Let’s look at the UK next, fifth in the rankings overall.  If you ask most British people how they feel about this result, you will hear a lot about opportunities missed, but the reality is  an admirable result.  Let’s look at the numbers: the UK is 6th in a ranking of countries by GDP, 22nd by population, and 80th by size.  Their performance far outstrips countries that ought to be beating them handily.  I attribute this to their excellent education system (both public and private) and to a strong sporting culture. Recall that the Brits were key drivers in the resurrection of the Olympics in the first place (interestingly, their medal ranking in the first modern Olympics in 1896 was the same as it is today: fifth).  And finally, hats off to the UK for a fabulous opening ceremony.  The Olympic rings, forged and hammered out of molten steel, is an indelible image that will burn in my mind forever.

And finally, what about the US?  If you read the editorial page of the newspaper in any major city, you will find a host of discontent that we have fallen behind China in the overall medal results.  But I see a very different message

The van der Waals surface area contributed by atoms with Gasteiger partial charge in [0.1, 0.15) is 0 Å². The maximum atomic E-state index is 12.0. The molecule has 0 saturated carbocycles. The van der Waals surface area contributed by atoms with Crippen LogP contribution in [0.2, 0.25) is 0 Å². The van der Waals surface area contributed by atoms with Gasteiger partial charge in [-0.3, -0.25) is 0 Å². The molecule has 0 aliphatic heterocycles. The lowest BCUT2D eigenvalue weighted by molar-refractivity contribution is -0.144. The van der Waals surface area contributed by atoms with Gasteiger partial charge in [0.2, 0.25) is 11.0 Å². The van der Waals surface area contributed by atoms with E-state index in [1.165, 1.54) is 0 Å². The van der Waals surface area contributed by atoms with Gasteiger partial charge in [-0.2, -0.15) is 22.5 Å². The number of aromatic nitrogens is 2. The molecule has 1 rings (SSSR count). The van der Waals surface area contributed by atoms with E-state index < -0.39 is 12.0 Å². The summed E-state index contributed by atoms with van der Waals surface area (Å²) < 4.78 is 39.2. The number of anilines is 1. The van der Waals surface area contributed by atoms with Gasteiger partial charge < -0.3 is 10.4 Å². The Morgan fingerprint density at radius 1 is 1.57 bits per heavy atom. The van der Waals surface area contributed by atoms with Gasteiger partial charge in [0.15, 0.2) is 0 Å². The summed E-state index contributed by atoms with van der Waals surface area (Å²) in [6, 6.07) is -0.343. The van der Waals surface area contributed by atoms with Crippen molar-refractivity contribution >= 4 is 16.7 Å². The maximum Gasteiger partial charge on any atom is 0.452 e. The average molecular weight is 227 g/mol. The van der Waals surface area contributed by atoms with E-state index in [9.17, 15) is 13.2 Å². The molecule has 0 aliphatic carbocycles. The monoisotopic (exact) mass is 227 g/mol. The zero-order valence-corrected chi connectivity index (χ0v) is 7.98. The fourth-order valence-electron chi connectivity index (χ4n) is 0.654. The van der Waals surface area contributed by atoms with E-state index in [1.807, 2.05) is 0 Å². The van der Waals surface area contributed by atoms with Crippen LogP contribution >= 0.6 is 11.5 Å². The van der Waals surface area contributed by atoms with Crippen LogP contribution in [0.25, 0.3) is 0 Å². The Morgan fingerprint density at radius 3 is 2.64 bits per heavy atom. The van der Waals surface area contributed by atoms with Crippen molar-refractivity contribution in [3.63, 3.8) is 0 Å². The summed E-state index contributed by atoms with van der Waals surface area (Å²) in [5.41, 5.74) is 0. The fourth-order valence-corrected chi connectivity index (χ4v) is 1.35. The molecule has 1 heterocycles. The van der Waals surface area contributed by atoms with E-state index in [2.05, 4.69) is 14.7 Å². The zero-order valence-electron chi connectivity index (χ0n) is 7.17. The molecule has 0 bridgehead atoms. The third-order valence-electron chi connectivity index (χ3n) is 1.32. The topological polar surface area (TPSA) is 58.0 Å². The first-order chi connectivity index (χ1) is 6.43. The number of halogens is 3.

• China has four times as many people as the US
  • Despite having a GDP one third the size of the US, China outspends the US on the development of its athletes by at least two to one
  • An aspiring athlete in the US must find a way to pay for their education, coaching, and development; all but the proven top echelons need to stay in full-time employment while training.  An aspiring athlete in China belongs to a program that fully supports and caters to all their needs, removing anything but training from their list of worries.